09 May 2019

The extractive sector and child rights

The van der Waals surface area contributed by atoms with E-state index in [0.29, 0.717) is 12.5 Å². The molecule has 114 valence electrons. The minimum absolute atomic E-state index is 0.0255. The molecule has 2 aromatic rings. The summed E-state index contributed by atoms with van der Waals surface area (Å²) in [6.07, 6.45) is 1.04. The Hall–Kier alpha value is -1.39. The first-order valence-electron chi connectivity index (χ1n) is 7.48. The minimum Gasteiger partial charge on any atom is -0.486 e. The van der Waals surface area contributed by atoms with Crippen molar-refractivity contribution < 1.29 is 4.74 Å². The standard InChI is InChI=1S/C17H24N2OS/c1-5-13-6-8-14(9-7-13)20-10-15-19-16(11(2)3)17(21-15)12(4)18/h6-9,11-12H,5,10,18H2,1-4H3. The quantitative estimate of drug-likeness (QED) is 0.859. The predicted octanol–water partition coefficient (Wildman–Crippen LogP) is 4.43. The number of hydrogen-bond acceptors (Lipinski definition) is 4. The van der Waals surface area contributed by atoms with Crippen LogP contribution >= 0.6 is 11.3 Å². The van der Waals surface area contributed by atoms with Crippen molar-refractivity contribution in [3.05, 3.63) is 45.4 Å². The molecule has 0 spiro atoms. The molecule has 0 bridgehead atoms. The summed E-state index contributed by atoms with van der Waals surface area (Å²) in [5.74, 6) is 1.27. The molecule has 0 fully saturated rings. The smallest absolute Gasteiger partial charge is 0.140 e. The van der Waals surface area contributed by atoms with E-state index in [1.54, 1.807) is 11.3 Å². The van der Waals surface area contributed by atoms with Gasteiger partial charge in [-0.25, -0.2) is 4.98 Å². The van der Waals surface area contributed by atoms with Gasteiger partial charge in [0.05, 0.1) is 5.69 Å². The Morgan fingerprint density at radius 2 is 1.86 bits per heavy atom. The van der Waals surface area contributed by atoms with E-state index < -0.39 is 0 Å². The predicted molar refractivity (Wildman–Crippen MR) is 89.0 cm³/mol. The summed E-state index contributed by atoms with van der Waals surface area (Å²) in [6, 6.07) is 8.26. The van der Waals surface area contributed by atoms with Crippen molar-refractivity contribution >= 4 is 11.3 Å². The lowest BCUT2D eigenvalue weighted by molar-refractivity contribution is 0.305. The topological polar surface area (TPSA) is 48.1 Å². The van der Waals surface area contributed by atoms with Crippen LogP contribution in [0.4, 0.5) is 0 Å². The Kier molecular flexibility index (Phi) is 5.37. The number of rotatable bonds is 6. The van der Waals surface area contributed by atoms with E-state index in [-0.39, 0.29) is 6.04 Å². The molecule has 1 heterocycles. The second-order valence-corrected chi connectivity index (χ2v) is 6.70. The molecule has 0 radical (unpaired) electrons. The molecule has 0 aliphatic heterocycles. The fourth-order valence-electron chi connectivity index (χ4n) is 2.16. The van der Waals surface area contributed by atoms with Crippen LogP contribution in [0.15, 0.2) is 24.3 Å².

This brochure is for companies, civil society organisations and policy makers who want to ensure that Madagascar’s mineral wealth provides its children with security and prosperity today and in the future. It is for all stakeholders who seek to better understand the potentially negative environmental, social and psychological impacts the extractive industry can have on children and who are committed to creating positive outcomes. The brochure outlines ten key spheres in which stakeholders can work together to ensure that the extractive industry’s activities respect and support children’s rights and welfare. It provides a simple three-step process to achieve this. The industrial mining sector in Madagascar has great potential to be a force for improving children’s lives. Through tax revenues, mining companies contribute to children’s access to better health, education and life chances. Through direct employment and boosting of regional economies, they provide income opportunities that allow families to invest in their children’s future. Mining activities affect the whole community: men, women, the elderly and, of course, children. Of these groups, children are often the most vulnerable stakeholders. As childhood is a period of rapid physiological and emotional development, negative impacts on their physical and psychological wellbeing have more severe and longer-lasting effects than for adults. Children are rarely consulted about mining operations, even though they will live with the effects for longer than any other stakeholders. By positioning children as relevant stakeholders, UNICEF’s role is to foster understanding of how mining affects children and then to prompt the extractive industry, civil society and government to work together to create an environment that benefits children and does them no harm.